Between 27 December 2008 and the 18 January 2009, around 1,400 Palestinians and 13 Israelis were killed during the 22-day conflict in Gaza and southern Israel – three of the Israelis and the majority of the Palestinian fatalities were civilians. In September 2009 a UN-mandated Fact-Finding Mission led by Justice Richard Goldstone published its findings (the Goldstone Report) which concluded that both Israeli forces and Palestinian armed groups had committed grave violations of international law, including war crimes and possible crimes against humanity during the conflict. The UN General Assembly resolution of 2 November 2009 (A/Res/64/10) endorsed the Report of the Fact Finding Mission and, in line with the Report’s recommendations, called on the Israeli government and the Palestinian side to undertake “independent, credible” investigations in conformity with international standards into the serious violations reported by the Mission. The General Assembly also asked the UN Secretary-General to report back to it with an assessment of the Israeli and Palestinian investigations after three months. After an initial assessment on 4 February 2010, the General Assembly, in a second resolution passed on 26 February 2010, requested that the Secretary General evaluate the investigations again within a further five months.

As this five-month period draws to a close, Amnesty International continues to be concerned about the limited extent of the domestic investigations, which have so far failed to be conducted consistently with international law and standards requiring prompt, thorough, independent and impartial investigations. The organization is also concerned that neither of the parties have demonstrated a genuine commitment to ensure that if those investigations produce sufficient admissible evidence, each suspect will be prosecuted in a fair trial without the possibility of the death penalty and that full reparations will be provided to the victims. Amnesty International has repeatedly called for the establishment of an independent committee of experts to assist the Secretary General in his assessment of the domestic investigations. On 25 March 2010 the Human Rights Council established separately a Committee of Experts which will report to the Council in its 15thsession in September 2010.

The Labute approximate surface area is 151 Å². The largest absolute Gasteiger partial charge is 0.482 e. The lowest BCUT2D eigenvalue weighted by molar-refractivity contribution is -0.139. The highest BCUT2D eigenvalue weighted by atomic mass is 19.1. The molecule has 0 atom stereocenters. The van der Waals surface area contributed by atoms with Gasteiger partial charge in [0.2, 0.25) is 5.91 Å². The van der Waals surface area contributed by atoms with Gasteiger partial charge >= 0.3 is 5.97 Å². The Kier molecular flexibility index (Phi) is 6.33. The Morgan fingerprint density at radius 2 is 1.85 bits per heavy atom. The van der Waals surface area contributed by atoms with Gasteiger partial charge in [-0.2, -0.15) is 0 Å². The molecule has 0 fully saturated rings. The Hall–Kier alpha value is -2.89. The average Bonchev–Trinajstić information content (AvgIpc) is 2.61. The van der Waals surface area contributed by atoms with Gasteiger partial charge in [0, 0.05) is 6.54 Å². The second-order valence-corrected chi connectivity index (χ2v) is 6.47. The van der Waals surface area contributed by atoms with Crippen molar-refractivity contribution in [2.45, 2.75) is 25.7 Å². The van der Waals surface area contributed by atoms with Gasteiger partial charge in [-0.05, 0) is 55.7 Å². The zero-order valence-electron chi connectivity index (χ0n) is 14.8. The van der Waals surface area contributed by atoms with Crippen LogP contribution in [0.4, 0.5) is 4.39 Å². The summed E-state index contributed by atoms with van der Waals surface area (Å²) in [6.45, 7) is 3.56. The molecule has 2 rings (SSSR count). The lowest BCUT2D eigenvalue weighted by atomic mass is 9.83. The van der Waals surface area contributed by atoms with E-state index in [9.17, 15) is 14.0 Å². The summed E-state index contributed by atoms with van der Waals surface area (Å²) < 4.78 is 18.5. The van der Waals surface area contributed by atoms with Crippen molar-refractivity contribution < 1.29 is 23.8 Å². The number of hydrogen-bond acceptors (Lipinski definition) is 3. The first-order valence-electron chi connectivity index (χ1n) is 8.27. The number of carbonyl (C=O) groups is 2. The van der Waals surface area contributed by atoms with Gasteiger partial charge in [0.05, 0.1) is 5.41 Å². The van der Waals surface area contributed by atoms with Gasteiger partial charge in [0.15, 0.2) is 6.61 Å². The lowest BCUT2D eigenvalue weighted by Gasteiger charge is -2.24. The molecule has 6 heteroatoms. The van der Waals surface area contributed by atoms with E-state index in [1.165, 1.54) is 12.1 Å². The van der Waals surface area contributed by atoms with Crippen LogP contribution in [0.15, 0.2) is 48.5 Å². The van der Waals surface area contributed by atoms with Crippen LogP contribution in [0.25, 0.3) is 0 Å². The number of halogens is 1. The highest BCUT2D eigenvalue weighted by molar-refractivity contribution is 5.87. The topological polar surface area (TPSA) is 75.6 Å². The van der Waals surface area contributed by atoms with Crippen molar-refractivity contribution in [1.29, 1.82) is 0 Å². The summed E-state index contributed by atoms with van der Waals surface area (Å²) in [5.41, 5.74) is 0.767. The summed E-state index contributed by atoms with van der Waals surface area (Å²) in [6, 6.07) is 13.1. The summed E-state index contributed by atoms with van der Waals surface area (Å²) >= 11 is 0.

If the respective parties fail to conduct investigations that meet international law and standards, Amnesty International considers that the international community will need to assume the responsibility to ensure justice, truth and full reparations to the victims. If so, one means to achieve this would be for the UN Security Council to refer the situation to the International Criminal Court for investigation.

A year and a half after the conflict in Gaza and southern Israel ended, the victims have yet to obtain justice, truth or full reparations; the perpetrators on both sides have yet to be held to account.

The international community must not fail in its duty to ensure that these objectives are achieved if the parties to the conflict show that they are unable or unwilling to achieve them.